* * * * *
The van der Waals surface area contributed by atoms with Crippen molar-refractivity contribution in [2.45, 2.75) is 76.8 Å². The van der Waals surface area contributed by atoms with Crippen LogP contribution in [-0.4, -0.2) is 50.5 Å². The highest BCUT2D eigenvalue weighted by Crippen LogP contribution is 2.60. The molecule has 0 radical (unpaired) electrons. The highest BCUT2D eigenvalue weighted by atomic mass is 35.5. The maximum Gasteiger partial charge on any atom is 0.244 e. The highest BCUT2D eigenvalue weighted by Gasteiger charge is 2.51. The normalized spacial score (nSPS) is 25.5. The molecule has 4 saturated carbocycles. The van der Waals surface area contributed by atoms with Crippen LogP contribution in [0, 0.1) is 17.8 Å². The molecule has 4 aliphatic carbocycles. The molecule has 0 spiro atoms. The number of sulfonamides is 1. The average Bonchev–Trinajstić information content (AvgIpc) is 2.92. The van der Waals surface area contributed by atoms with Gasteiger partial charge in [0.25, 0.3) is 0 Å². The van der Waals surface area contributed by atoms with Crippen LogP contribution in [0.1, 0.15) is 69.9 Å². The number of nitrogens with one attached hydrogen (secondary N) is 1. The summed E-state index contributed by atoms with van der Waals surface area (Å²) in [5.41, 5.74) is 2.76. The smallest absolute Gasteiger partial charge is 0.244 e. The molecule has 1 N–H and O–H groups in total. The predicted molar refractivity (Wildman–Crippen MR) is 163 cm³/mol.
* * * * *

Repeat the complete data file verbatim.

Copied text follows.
The van der Waals surface area contributed by atoms with Crippen molar-refractivity contribution in [2.45, 2.75) is 76.8 Å². The van der Waals surface area contributed by atoms with Crippen LogP contribution in [-0.4, -0.2) is 50.5 Å². The highest BCUT2D eigenvalue weighted by Crippen LogP contribution is 2.60. The molecule has 0 radical (unpaired) electrons. The highest BCUT2D eigenvalue weighted by atomic mass is 35.5. The maximum Gasteiger partial charge on any atom is 0.244 e. The highest BCUT2D eigenvalue weighted by Gasteiger charge is 2.51. The normalized spacial score (nSPS) is 25.5. The molecule has 4 saturated carbocycles. The van der Waals surface area contributed by atoms with Crippen LogP contribution in [0, 0.1) is 17.8 Å². The molecule has 4 aliphatic carbocycles. The molecule has 0 spiro atoms. The number of sulfonamides is 1. The average Bonchev–Trinajstić information content (AvgIpc) is 2.92. The van der Waals surface area contributed by atoms with Gasteiger partial charge in [0.25, 0.3) is 0 Å². The van der Waals surface area contributed by atoms with Crippen LogP contribution in [0.1, 0.15) is 69.9 Å². The number of nitrogens with one attached hydrogen (secondary N) is 1. The summed E-state index contributed by atoms with van der Waals surface area (Å²) in [5.41, 5.74) is 2.76. The smallest absolute Gasteiger partial charge is 0.244 e. The molecule has 1 N–H and O–H groups in total. The predicted molar refractivity (Wildman–Crippen MR) is 163 cm³/mol.